Key Takeaways:
  • Old school and new school marketers for large companies aren't as different as you might think, especially when it comes to generating awareness. The new school CMO may be more digitally focused but at the end of the day, both are still relying heavily on advertising at the top end of the funnel.
  • Not understanding the power that social can have on SEO and SEM is a fatal flaw. From a purely tactical standpoint, social may have the biggest impact on paid keyword search campaigns/optimization.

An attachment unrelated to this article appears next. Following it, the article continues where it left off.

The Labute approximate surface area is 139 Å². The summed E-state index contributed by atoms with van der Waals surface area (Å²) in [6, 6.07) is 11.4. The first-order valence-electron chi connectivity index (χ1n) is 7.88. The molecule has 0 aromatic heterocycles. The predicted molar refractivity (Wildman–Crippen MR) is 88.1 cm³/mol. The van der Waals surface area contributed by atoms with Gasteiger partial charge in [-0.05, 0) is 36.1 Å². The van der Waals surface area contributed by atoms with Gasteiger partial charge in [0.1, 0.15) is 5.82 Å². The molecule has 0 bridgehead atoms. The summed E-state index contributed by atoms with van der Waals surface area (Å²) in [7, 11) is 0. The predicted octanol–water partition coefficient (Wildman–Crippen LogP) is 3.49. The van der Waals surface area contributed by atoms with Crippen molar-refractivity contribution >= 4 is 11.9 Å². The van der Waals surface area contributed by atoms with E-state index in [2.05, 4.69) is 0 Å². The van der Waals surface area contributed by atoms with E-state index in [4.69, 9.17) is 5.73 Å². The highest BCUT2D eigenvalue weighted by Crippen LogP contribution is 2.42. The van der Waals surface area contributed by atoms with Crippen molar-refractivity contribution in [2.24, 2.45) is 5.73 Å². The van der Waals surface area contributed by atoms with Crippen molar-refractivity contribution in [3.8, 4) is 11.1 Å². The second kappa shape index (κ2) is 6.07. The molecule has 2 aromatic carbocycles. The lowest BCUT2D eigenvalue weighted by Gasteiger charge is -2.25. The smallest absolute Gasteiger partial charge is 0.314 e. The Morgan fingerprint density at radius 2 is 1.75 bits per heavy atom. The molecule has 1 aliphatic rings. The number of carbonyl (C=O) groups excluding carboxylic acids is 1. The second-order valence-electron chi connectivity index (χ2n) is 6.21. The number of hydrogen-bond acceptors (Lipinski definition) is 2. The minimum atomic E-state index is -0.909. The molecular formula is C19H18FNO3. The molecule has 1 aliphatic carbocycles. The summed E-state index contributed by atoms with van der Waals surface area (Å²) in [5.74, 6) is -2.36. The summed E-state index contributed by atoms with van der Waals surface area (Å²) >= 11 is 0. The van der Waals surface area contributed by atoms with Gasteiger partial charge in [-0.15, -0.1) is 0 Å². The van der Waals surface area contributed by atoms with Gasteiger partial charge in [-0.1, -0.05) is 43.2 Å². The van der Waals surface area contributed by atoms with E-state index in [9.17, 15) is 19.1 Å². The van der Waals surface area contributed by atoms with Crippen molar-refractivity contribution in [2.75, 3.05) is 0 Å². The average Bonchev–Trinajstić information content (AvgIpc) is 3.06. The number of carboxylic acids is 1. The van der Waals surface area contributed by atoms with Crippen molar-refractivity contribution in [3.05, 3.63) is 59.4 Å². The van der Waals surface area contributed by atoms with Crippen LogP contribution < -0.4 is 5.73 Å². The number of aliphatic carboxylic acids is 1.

• As marketers progress down the marketing funnel, social can and should play an increasingly important role. At its finest, social is really about turning retention into acquisition. We didn't dig into this too deeply in this series but I touched on it in the last post by referring to my colleague, Joe Jaffe's new book, Flip the Funnel.
  • Old school CMOs may be safe for the time being but over the next 3-5 years, we will see an increasing push to install senior marketers that fundamentally understand the convergence of social media, digital marketing and a renewed focus on customer service.
Final answers to some of the questions from the comments: